Puzzle Description Suppressed:Click below to view spoilers
#1: Joe (infrapinklizzard) on May 16, 2018
The description is a clue to the subject using cryptic crossword clue rules.*#2: Raymond Fuller (rfuller4) on May 16, 2018 [SPOILER]
Every cryptic clue is made up of two parts; a definition, and a literal description of the answer using wordplay. They can be in either order (though not intertwined) and there is no separation between them.
Here is a page describing some of the techniques:
or an easier-to-read PDF:
*The length is not given because the picture gives another clue.
Comment Suppressed:Click below to view spoilers#3: Koreen Marcum (mom24plus) on May 16, 2018
nice.#4: Joe (infrapinklizzard) on May 16, 2018 [SPOILER]
Comment Suppressed:Click below to view spoilers#5: Joanne Firla (JoFirla) on May 16, 2018
Thank you for breaking it down. I have yet to figure out any of your cryptic puzzles, but that hasn't stopped me from trying.#6: Joe (infrapinklizzard) on May 16, 2018
A good way to start is to dissect finished clues to reverse-engineer them. Look for the "grammar" of the clue. Make sure you can see how each and every word fits into the clue. This gives you a starting base when you look at new clues. It gives you an idea of what to look for when trying to separate the definition from the wordplay. You get a feel for keywords that broadcast the type of clue (like odd, broken, weird, etc., that imply an anagram).#7: Bruce Yanoshek (yanogator) on May 17, 2018
Keeping trying is the only way to learn.
Thanks, Joe. Cryptics are the only kind of crossword I do. Regular crosswords are just boring now, because either you know the word or you don't.#8: Bill Eisenmann (Bullet) on May 17, 2018
I got the answer pretty quickly, having been turned on years ago to cryptics the same place as pbn (thank you forever, Games World of Puzzles!), but couldn't make heads or tails of the image until I knew what it had to be. Keep 'em coming Joe!#9: Joe (infrapinklizzard) on May 17, 2018
I also started with Games Magazine. For many years I thought the cryptics were a waste of space. I did almost every other puzzle, but couldn't even get started on them. Then, slowly, I made some headway, usually with the anagram clues. I would diagram the clues I finished to understand them better. (This was before the internet and other easy distractions.)#10: Kathy Cain (kathycain) on May 18, 2018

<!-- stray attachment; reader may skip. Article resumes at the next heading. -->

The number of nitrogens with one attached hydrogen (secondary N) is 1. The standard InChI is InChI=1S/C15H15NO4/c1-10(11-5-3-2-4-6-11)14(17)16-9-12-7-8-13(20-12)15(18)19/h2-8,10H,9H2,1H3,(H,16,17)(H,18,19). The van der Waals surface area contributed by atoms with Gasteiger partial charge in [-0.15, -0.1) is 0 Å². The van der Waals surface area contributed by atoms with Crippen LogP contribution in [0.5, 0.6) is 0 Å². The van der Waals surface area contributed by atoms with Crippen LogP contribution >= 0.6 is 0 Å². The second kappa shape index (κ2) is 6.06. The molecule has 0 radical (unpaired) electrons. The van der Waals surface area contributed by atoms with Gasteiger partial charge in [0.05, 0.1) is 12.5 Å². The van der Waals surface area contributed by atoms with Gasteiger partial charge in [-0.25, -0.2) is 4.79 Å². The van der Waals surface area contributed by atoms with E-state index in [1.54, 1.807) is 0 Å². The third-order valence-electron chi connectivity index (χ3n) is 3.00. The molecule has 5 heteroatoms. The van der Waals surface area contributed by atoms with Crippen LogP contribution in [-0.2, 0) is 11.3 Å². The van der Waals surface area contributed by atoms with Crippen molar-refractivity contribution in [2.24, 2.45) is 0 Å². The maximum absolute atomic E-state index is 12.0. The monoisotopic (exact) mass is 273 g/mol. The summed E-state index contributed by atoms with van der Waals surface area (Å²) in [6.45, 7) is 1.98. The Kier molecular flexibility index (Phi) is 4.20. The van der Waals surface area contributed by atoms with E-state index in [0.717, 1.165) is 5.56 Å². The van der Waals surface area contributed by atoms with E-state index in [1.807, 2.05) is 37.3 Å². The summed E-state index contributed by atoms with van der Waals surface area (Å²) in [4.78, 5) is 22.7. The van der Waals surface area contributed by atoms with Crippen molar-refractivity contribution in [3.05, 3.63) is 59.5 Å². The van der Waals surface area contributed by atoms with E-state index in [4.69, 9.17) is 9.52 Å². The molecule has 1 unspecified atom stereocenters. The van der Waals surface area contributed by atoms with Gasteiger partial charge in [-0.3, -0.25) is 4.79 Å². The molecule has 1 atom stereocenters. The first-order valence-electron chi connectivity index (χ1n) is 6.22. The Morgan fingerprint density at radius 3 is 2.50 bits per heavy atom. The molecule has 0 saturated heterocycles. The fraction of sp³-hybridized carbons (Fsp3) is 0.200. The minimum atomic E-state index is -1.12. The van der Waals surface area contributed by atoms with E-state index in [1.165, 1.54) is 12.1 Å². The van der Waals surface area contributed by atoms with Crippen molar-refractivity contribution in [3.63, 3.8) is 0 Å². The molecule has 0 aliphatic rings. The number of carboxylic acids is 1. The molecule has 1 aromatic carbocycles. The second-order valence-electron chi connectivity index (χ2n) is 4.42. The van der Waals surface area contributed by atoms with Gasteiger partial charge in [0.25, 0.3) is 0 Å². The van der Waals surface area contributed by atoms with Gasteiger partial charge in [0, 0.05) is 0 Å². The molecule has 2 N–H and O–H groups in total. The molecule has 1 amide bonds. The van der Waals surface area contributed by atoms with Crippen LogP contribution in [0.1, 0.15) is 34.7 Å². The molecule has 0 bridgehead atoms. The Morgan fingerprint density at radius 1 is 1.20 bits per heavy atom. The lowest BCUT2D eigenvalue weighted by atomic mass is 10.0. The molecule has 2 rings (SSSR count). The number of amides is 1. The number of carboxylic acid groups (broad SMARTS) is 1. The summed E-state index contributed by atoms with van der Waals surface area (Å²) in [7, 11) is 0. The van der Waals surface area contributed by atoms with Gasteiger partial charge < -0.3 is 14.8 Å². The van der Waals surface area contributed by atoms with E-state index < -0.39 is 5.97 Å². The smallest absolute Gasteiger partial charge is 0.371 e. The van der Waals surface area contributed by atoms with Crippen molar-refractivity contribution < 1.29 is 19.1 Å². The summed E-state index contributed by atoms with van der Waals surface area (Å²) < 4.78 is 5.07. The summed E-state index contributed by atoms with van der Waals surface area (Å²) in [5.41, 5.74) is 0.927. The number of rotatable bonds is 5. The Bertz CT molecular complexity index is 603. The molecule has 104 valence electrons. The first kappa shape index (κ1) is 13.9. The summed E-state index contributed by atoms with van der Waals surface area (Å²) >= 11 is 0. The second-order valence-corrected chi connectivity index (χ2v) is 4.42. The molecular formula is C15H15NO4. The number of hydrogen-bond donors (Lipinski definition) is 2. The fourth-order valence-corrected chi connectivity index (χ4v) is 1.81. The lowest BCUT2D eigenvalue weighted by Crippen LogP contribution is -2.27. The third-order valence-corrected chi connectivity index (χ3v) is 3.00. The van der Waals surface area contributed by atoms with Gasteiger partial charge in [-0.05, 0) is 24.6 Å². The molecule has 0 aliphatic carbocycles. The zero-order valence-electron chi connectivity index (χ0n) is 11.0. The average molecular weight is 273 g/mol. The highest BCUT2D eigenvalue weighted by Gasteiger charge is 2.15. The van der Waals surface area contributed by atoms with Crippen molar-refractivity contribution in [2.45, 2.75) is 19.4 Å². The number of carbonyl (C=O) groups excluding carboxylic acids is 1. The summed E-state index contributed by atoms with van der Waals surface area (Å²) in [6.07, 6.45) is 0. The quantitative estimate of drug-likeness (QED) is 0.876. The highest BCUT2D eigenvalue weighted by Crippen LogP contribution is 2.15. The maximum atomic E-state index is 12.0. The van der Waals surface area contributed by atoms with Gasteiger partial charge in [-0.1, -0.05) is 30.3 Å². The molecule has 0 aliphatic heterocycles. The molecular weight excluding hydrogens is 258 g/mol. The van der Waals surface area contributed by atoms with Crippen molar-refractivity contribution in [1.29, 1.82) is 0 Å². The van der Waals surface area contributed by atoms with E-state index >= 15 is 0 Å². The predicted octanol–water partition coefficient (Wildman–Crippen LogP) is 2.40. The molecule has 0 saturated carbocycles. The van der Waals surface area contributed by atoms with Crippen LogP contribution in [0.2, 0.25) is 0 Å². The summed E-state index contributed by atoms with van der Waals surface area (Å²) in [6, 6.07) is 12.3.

I was very proud the first time I finished a whole puzzle. And then I had a large backlog of puzzles to do. Woohoo! When I'd finished those and the ones I'd found in the bookstore, I started making my own tiny ones (mostly 5x5 with 6 clues each).
All these puzzles are my own clues. I subscribe to Afrit's maxim that "I need not mean what I say, but I must say what I mean". Clues that have extra words to make the "surface sense" better but which don't make sense in the "literal sense" annoy me. <rant> For example, "It's exhausting, but follow it up with a telephone call (6)" [down clue] with the answer "tiring". "It's exhausting" is NOT a proper definition of tiring. The "it's" screws it up. (Also the "but" makes no sense in the literal version.)</rant>
Eventually that obsession faded a bit. And now I can't even find any cryptic books in bookstores. Very sad. My favorite setters were Cox and Rathvon. They always said what they meant.
For me, cryptic puzzles are a form of mental gymnastics. Thanks for these puzzles, Joe.#11: JoDeen Mozena (ozymoe) on May 21, 2018
Joe, I still have a subscription to GAMES magazine! I ordered my first subscription back in the 70's when they started up...their parent company was Playboy, believe it or not! I'm not too sure how that came to be, probably something to do with the publishing business.
I love the cryptics, too lol. Those extra words that annoy you, annoy me as well. I have a very logical mind and I want it all to fit neatly. Thank you for these!
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